Choosing a Beginner Fly Fishing Rod and Reel

This post was last updated on June 1st, 2022 at 11:00 pm

Fly fishing rods are a key component to catching trout. You should not buy an extremely cheap fly fishing rod and expect to have great success right off the bat. Learning how to fly fish will be much easier if you start out with decent gear. If you are looking to save money on a piece of fly fishing equipment, save that money on the reel and use the money you saved to upgrade your rod. While you are out hunting for the best beginner fly fishing rod and reel, you should keep these tips in mind.

The Best Fly Fishing Rods for Beginners

The Best Fly Rod Size for Trout

The perfect trout fly fishing rod size will vary, but we can certainly limit the choices down to a couple options, leaving you with a very good idea of what type you need to buy. Most trout anglers will go with either a 4, 5 or 6 weight rod. Depending on the type of water you are fishing, you will likely want one of these sized trout rods. We will go over the benefits of all of these rod sizes and more to clear up any type of confusion you might have, along with some excellent recommendations for each.

4 Weight Fly Rods

If you are mainly fishing in small streams where your average cast will be under 30 feet, and your average trout will be fairly small, (under 12 inches) you might want to opt for a 4 weight rod. These small rods are a delight to fish with and they can usually handle anything a very small trout stream can dish out. Many areas in the Eastern US simply do not have very big trout, so if you are planning to spend all of your time fishing there—a 4 weight might be perfect. For most small Eastern brook trout rivers, a 4 weight is perfect.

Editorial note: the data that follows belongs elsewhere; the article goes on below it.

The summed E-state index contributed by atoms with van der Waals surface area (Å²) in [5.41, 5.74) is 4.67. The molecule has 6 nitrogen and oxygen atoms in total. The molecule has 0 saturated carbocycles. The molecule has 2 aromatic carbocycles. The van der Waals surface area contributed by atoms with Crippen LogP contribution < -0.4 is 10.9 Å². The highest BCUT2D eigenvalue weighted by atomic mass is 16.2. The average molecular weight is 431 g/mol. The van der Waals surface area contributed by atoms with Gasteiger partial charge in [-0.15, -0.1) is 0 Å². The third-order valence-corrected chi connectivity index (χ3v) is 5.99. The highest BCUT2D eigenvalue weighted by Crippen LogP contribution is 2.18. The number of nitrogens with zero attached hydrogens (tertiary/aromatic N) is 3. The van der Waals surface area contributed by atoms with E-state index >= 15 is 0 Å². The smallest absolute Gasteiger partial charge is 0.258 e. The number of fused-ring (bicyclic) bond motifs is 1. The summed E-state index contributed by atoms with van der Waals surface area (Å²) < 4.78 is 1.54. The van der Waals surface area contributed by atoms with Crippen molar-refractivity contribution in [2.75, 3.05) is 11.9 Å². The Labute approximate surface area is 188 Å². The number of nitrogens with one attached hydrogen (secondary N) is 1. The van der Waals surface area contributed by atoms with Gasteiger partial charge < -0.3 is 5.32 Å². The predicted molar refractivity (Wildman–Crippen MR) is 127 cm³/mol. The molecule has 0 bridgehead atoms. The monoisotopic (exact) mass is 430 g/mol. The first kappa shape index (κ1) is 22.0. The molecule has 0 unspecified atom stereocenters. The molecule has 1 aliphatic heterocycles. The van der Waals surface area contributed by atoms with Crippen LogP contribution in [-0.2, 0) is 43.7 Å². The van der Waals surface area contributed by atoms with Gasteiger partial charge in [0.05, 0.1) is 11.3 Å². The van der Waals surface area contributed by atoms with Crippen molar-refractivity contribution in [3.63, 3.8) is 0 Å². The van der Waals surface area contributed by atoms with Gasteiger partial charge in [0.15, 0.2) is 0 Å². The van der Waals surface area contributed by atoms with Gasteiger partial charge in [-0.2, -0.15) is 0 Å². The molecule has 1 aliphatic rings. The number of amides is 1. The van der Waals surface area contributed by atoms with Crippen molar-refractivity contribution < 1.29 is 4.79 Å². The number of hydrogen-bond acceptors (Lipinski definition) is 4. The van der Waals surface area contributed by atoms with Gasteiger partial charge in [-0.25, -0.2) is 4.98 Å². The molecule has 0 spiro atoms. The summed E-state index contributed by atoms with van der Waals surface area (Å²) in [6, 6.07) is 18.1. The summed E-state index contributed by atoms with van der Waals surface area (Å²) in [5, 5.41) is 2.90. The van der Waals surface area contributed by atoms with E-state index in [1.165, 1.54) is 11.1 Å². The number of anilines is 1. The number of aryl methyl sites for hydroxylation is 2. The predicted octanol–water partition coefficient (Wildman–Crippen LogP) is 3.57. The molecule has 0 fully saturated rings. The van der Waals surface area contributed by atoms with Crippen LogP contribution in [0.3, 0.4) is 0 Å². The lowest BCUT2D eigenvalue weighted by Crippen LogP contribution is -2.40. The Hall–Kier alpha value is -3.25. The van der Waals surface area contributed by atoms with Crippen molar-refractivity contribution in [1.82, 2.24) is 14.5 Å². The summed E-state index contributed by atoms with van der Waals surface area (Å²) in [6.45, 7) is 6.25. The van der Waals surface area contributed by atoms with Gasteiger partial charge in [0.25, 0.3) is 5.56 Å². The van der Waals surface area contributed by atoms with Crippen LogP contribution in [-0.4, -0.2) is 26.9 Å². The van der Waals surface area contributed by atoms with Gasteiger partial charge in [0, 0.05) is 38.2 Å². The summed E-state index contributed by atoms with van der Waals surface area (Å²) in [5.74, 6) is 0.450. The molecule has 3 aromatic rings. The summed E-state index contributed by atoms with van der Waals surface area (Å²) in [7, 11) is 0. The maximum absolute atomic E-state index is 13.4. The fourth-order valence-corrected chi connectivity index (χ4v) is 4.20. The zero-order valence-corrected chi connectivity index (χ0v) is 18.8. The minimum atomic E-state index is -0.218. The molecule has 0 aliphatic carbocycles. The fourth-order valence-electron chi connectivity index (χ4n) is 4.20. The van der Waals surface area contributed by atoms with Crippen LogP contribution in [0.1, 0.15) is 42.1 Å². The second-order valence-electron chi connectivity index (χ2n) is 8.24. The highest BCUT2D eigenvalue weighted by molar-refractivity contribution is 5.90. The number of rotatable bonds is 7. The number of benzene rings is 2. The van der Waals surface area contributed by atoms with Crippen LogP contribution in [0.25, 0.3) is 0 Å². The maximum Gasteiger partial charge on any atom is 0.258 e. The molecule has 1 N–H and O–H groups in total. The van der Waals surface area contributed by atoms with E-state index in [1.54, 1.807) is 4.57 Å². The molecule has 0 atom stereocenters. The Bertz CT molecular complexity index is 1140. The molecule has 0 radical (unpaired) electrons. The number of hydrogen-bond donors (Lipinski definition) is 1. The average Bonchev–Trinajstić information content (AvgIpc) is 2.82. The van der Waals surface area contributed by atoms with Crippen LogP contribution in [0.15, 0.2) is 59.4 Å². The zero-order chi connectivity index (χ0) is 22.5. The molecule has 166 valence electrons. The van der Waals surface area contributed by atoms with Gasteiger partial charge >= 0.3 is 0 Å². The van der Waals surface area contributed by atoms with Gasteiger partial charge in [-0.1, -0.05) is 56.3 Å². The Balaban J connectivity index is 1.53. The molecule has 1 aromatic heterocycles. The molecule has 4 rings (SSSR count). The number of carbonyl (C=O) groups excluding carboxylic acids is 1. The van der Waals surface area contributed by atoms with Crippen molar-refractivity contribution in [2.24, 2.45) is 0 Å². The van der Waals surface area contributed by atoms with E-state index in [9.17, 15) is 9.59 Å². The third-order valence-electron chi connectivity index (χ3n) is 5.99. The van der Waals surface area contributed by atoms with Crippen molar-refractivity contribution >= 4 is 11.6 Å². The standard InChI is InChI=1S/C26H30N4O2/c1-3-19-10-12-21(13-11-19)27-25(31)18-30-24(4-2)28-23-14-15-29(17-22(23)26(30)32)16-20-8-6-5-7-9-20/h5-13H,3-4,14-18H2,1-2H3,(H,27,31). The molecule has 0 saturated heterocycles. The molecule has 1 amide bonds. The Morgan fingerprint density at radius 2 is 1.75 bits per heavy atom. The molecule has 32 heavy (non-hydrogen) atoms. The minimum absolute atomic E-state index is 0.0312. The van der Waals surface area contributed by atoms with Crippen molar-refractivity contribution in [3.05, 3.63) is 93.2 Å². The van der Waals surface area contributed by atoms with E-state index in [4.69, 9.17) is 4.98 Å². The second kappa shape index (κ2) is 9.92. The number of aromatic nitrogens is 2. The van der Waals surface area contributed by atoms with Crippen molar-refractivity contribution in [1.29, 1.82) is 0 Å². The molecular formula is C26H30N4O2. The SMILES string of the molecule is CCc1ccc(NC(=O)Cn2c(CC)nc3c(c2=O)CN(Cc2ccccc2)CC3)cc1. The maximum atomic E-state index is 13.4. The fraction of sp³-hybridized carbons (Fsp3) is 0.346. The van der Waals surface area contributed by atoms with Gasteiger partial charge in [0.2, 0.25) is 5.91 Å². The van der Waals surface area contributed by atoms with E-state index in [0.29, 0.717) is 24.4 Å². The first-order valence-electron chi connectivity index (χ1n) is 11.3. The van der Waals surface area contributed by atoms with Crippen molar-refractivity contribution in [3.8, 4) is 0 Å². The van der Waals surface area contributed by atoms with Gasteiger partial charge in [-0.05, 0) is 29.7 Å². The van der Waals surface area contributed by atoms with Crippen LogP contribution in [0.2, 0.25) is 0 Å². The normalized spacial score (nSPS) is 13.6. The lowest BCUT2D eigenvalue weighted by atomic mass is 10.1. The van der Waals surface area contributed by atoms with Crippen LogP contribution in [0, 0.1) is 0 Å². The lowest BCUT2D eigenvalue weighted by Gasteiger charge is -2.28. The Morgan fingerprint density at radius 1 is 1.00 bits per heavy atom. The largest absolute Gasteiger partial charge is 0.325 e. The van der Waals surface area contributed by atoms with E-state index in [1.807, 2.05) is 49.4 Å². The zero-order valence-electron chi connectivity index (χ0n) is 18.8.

We like the Sage Sonic 6wt here. View on Amazon

5 Weight Fly Rods

5 weight rods are the most common choice for trout fisherman nationwide. If you will possibly hook into a fairly large fish in your area, this will be a better choice than a 4 weight rod. 5 weight rods will give you a bit more versatility, allowing you to cast farther, haul in larger fish and give you more control in windy fishing conditions. This versatility is what makes this size of fly rod preferred by most fly fisherman who seek trout.

Our top option here is the Orvis Clearwater 5 wt. Check it out on Amazon here. 

6 Weight Rods

6 weight fly rods are the ultimate in versatility, but they might not be perfect for learning with. When learning how to fly fish, you will find out that as you pull your rod backwards to make a cast, it is critical that you learn when to end your back cast and begin to come forward to land your fly on the water. The disadvantage that most 6 weights have for new anglers is that they are stiff. You will not feel your rod bending on your cast as much as you would with a 4 or 5 weight fly fishing rod. This is not ideal, because without being able to feel when your rod is totally loaded up behind you, you won’t know exactly when to begin your forward cast.

There are also many benefits to owning a 6 weight rod that you should be aware of. First off, you will be able to cast farther, cut through the wind much more easily than you would with a smaller more soft action 4 or 5 weight fly fishing rod. Another factor is that these heavy rods will be able to cast large flies much more effortlessly than a smaller sized rod. If you will mainly be fishing in areas where you will have a good chance of hooking some very large fish, combined with fast water, a 6 weight might be for you. When you are fishing in many of the Western states, you will also encounter many days where there is heavy winds on the water. Fishing in Wyoming is just going to be much more windy on average than it is in North Carolina. Keeping this in mind, a 6 weight will have enough power to cut through the wind and therefore allow you further casting distances in heavy wind conditions.